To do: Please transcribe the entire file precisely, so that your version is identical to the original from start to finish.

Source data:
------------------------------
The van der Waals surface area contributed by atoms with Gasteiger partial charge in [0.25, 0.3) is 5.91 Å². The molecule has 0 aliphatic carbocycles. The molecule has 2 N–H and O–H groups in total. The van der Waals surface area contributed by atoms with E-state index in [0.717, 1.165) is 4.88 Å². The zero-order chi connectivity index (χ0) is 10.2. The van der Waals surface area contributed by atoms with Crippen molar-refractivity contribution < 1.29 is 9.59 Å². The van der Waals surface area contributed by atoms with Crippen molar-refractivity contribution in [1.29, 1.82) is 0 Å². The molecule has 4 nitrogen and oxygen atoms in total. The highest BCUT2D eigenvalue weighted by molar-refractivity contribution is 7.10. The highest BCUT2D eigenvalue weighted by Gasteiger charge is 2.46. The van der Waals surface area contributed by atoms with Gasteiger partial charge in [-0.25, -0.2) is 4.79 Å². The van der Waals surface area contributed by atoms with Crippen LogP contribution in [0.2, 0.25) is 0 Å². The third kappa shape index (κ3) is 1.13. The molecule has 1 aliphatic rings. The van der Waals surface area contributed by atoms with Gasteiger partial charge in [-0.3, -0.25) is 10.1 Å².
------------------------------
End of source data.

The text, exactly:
The van der Waals surface area contributed by atoms with Gasteiger partial charge in [0.25, 0.3) is 5.91 Å². The molecule has 0 aliphatic carbocycles. The molecule has 2 N–H and O–H groups in total. The van der Waals surface area contributed by atoms with E-state index in [0.717, 1.165) is 4.88 Å². The zero-order chi connectivity index (χ0) is 10.2. The van der Waals surface area contributed by atoms with Crippen molar-refractivity contribution < 1.29 is 9.59 Å². The van der Waals surface area contributed by atoms with Crippen molar-refractivity contribution in [1.29, 1.82) is 0 Å². The molecule has 4 nitrogen and oxygen atoms in total. The highest BCUT2D eigenvalue weighted by molar-refractivity contribution is 7.10. The highest BCUT2D eigenvalue weighted by Gasteiger charge is 2.46. The van der Waals surface area contributed by atoms with Gasteiger partial charge in [-0.25, -0.2) is 4.79 Å². The van der Waals surface area contributed by atoms with Crippen LogP contribution in [0.2, 0.25) is 0 Å². The third kappa shape index (κ3) is 1.13. The molecule has 1 aliphatic rings. The van der Waals surface area contributed by atoms with Gasteiger partial charge in [-0.3, -0.25) is 10.1 Å².